CEO pay has skyrocketed more than 1,200% since 1978, compared to a 15.3% increase in a typical worker’s compensation, according to a new report out today from the Economic Policy Institute (EPI).
The report also found that CEO pay dipped in 2022, but that it remains enormous compared with the pay of other workers. As the United Auto Workers union continues its strike against General Motors, Ford and Stellantis, UAW President Shawn Fain has often cited record profits and bonuses for CEOs as a point of contention for workers who have not shared in those gains.
Josh Bivens, chief economist for the EPI, and Luke Schaefer, associate dean for research and policy engagement at the University of Michigan’s School of Public Policy, joined Nick Austin on Detroit Today this morning to discuss how income inequality affects our economy and society as a whole.
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Josh Bivens is the chief economist at the Economic Policy Institute (EPI). His areas of research include macroeconomics, inequality, social insurance, public investment, and the economics of globalization. Bivens says the new EPI report shows CEO pay has gone up dramatically over the last several decades compared to worker’s pay.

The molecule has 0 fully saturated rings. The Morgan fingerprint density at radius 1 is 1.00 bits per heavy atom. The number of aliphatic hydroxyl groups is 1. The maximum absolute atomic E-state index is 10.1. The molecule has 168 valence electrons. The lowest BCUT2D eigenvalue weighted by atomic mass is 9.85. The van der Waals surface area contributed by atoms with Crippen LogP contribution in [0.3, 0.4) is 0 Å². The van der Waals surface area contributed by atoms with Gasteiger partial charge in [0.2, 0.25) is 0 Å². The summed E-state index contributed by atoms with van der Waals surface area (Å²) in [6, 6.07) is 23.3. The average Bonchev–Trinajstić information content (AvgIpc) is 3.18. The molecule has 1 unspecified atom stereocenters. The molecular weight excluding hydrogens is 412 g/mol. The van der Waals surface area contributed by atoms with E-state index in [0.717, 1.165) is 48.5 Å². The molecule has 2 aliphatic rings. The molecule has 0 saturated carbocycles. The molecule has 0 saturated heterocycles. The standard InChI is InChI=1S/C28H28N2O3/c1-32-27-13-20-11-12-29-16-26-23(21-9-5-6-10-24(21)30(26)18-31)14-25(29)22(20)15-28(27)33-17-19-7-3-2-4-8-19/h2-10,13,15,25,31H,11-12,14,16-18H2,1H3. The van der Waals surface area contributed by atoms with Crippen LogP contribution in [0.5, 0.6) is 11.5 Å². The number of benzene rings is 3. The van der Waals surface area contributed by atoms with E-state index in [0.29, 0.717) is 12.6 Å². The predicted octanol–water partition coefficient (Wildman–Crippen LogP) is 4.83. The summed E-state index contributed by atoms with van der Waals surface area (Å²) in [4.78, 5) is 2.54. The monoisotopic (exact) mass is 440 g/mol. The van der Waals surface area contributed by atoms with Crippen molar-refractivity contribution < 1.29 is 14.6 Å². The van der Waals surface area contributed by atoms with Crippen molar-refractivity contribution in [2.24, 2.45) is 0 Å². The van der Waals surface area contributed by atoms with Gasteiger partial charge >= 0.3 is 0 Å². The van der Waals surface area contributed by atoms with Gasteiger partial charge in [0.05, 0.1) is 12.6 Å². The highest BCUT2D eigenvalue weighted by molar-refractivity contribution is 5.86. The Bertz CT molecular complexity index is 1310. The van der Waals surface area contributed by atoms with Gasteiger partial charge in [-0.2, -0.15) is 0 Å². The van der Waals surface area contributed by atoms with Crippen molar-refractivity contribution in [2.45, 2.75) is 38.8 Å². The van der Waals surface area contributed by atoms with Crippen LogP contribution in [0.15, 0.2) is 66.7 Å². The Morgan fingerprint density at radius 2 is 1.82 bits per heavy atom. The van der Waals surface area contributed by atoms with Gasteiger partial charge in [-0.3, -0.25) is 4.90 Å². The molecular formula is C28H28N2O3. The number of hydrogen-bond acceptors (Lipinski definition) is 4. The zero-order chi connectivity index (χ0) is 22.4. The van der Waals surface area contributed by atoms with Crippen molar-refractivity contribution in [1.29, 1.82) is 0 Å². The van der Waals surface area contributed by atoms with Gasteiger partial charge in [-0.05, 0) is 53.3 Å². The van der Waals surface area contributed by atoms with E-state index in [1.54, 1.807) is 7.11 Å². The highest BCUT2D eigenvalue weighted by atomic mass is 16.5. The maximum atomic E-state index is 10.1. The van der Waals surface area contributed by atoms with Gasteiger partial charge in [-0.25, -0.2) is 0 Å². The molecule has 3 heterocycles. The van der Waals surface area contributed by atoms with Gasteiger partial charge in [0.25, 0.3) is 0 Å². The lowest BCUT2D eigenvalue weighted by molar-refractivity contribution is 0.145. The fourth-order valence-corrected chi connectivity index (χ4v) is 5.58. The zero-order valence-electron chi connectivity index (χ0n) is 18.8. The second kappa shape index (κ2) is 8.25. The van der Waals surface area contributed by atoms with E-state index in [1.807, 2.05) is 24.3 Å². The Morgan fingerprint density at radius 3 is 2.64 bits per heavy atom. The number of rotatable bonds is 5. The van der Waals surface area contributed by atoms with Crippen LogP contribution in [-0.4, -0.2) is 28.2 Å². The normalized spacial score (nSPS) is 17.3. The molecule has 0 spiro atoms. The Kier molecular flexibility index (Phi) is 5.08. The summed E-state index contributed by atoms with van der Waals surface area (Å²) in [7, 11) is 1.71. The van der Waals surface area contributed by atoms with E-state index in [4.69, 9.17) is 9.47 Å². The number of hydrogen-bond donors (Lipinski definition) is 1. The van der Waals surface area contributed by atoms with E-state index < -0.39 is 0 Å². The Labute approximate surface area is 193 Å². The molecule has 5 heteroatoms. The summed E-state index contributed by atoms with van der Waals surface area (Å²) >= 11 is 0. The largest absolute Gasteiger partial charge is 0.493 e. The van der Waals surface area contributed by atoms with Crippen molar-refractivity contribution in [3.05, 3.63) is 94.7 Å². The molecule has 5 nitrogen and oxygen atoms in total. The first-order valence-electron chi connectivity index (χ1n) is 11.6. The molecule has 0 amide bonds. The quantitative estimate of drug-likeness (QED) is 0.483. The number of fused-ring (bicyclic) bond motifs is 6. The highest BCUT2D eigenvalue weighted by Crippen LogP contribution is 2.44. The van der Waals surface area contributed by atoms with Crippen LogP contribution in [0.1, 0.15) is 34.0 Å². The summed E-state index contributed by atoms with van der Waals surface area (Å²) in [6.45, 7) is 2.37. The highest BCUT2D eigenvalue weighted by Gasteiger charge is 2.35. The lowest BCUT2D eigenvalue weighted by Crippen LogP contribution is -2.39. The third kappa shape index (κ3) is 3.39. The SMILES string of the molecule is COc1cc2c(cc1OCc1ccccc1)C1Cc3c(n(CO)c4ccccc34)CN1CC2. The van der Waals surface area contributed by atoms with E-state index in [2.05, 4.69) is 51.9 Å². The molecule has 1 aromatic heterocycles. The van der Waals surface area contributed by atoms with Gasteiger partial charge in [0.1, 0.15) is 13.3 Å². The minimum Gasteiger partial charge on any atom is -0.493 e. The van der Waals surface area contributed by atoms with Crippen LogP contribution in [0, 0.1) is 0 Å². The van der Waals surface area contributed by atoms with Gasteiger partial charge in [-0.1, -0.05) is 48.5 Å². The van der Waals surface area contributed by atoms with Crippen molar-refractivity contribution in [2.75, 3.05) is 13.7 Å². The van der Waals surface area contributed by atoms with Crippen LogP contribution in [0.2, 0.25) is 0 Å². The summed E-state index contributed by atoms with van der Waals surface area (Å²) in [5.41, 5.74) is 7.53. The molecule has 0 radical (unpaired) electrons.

“I don’t quite know what’s fair,” he told Austin, “I do know this stratospheric CEO pay has not bought us anything in terms of a more efficient or faster growing economy, so I’d love to see it quite reduced in the name of fairness.
Luke Shaefer is associate dean for research and policy engagement at the Gerald R. Ford School of Public Policy at the University of Michigan. Shaefer says while some might argue a certain level of income inequality can promote innovation in some cases, it is easy to see how the level we face today can negatively impact many aspects of our lives.
For example, he says, “as income inequality rises we can see more pressure being put on the housing market, especially in the last decade or two when we’ve had a decline in the building of housing.”
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